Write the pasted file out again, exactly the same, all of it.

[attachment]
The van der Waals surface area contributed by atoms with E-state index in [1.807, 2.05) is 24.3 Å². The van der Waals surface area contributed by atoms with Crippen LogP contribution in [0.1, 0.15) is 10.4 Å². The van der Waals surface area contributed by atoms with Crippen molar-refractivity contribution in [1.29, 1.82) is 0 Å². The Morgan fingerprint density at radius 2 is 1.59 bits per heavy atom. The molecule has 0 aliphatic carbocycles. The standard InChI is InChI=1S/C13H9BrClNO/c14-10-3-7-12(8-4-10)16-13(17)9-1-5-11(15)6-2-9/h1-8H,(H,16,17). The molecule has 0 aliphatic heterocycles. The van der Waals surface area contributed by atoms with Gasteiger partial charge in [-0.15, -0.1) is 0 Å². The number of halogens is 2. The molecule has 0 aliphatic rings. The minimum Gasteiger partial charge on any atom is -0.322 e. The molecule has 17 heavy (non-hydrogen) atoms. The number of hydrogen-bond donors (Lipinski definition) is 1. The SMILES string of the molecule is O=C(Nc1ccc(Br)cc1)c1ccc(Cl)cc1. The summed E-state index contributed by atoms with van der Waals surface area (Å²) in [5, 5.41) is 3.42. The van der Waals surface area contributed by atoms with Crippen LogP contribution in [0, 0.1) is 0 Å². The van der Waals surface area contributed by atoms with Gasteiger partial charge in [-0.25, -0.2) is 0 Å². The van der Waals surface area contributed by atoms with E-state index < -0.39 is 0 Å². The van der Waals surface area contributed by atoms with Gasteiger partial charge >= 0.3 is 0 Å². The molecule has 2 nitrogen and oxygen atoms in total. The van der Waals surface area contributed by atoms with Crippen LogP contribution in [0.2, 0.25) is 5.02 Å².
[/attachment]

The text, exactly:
The van der Waals surface area contributed by atoms with E-state index in [1.807, 2.05) is 24.3 Å². The van der Waals surface area contributed by atoms with Crippen LogP contribution in [0.1, 0.15) is 10.4 Å². The van der Waals surface area contributed by atoms with Crippen molar-refractivity contribution in [1.29, 1.82) is 0 Å². The Morgan fingerprint density at radius 2 is 1.59 bits per heavy atom. The molecule has 0 aliphatic carbocycles. The standard InChI is InChI=1S/C13H9BrClNO/c14-10-3-7-12(8-4-10)16-13(17)9-1-5-11(15)6-2-9/h1-8H,(H,16,17). The molecule has 0 aliphatic heterocycles. The van der Waals surface area contributed by atoms with Gasteiger partial charge in [-0.15, -0.1) is 0 Å². The number of halogens is 2. The molecule has 0 aliphatic rings. The minimum Gasteiger partial charge on any atom is -0.322 e. The molecule has 17 heavy (non-hydrogen) atoms. The number of hydrogen-bond donors (Lipinski definition) is 1. The SMILES string of the molecule is O=C(Nc1ccc(Br)cc1)c1ccc(Cl)cc1. The summed E-state index contributed by atoms with van der Waals surface area (Å²) in [5, 5.41) is 3.42. The van der Waals surface area contributed by atoms with Crippen LogP contribution in [0, 0.1) is 0 Å². The van der Waals surface area contributed by atoms with Gasteiger partial charge in [-0.25, -0.2) is 0 Å². The van der Waals surface area contributed by atoms with E-state index < -0.39 is 0 Å². The van der Waals surface area contributed by atoms with Gasteiger partial charge >= 0.3 is 0 Å². The molecule has 2 nitrogen and oxygen atoms in total. The van der Waals surface area contributed by atoms with Crippen LogP contribution in [0.2, 0.25) is 5.02 Å².